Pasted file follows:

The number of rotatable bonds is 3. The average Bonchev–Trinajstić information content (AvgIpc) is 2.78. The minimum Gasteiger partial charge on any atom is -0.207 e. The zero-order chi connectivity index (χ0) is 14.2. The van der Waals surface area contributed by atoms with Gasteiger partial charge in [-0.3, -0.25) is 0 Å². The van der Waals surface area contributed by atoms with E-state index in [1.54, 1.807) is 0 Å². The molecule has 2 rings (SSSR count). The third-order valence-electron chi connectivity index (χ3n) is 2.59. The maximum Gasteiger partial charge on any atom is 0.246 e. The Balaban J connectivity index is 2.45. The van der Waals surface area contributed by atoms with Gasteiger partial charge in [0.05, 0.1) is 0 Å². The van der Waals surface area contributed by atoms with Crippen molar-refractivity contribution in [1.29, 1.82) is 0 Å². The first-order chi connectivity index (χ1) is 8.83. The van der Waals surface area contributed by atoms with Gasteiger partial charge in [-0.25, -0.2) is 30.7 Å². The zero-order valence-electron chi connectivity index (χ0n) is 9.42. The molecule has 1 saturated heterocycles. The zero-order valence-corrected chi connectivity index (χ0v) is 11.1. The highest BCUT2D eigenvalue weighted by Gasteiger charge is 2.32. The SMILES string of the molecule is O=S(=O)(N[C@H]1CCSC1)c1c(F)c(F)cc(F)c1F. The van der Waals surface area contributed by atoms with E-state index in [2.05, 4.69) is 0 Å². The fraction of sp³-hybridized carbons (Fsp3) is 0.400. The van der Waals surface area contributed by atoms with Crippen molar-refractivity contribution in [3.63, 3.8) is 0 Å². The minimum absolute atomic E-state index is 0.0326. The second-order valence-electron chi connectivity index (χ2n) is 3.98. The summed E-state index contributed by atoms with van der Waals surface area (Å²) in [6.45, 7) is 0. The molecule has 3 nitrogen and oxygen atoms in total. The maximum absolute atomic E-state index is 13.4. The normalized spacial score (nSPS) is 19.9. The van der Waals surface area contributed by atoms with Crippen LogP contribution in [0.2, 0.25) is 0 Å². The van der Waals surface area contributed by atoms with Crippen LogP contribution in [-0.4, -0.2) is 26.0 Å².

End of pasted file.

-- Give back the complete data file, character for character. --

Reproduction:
The number of rotatable bonds is 3. The average Bonchev–Trinajstić information content (AvgIpc) is 2.78. The minimum Gasteiger partial charge on any atom is -0.207 e. The zero-order chi connectivity index (χ0) is 14.2. The van der Waals surface area contributed by atoms with Gasteiger partial charge in [-0.3, -0.25) is 0 Å². The van der Waals surface area contributed by atoms with E-state index in [1.54, 1.807) is 0 Å². The molecule has 2 rings (SSSR count). The third-order valence-electron chi connectivity index (χ3n) is 2.59. The maximum Gasteiger partial charge on any atom is 0.246 e. The Balaban J connectivity index is 2.45. The van der Waals surface area contributed by atoms with Gasteiger partial charge in [0.05, 0.1) is 0 Å². The van der Waals surface area contributed by atoms with Crippen molar-refractivity contribution in [1.29, 1.82) is 0 Å². The first-order chi connectivity index (χ1) is 8.83. The van der Waals surface area contributed by atoms with Gasteiger partial charge in [-0.25, -0.2) is 30.7 Å². The zero-order valence-electron chi connectivity index (χ0n) is 9.42. The molecule has 1 saturated heterocycles. The zero-order valence-corrected chi connectivity index (χ0v) is 11.1. The highest BCUT2D eigenvalue weighted by Gasteiger charge is 2.32. The SMILES string of the molecule is O=S(=O)(N[C@H]1CCSC1)c1c(F)c(F)cc(F)c1F. The van der Waals surface area contributed by atoms with E-state index in [2.05, 4.69) is 0 Å². The fraction of sp³-hybridized carbons (Fsp3) is 0.400. The van der Waals surface area contributed by atoms with Crippen molar-refractivity contribution in [3.63, 3.8) is 0 Å². The minimum absolute atomic E-state index is 0.0326. The second-order valence-electron chi connectivity index (χ2n) is 3.98. The summed E-state index contributed by atoms with van der Waals surface area (Å²) in [6.45, 7) is 0. The molecule has 3 nitrogen and oxygen atoms in total. The maximum absolute atomic E-state index is 13.4. The normalized spacial score (nSPS) is 19.9. The van der Waals surface area contributed by atoms with Crippen LogP contribution in [0.2, 0.25) is 0 Å². The van der Waals surface area contributed by atoms with Crippen LogP contribution in [-0.4, -0.2) is 26.0 Å².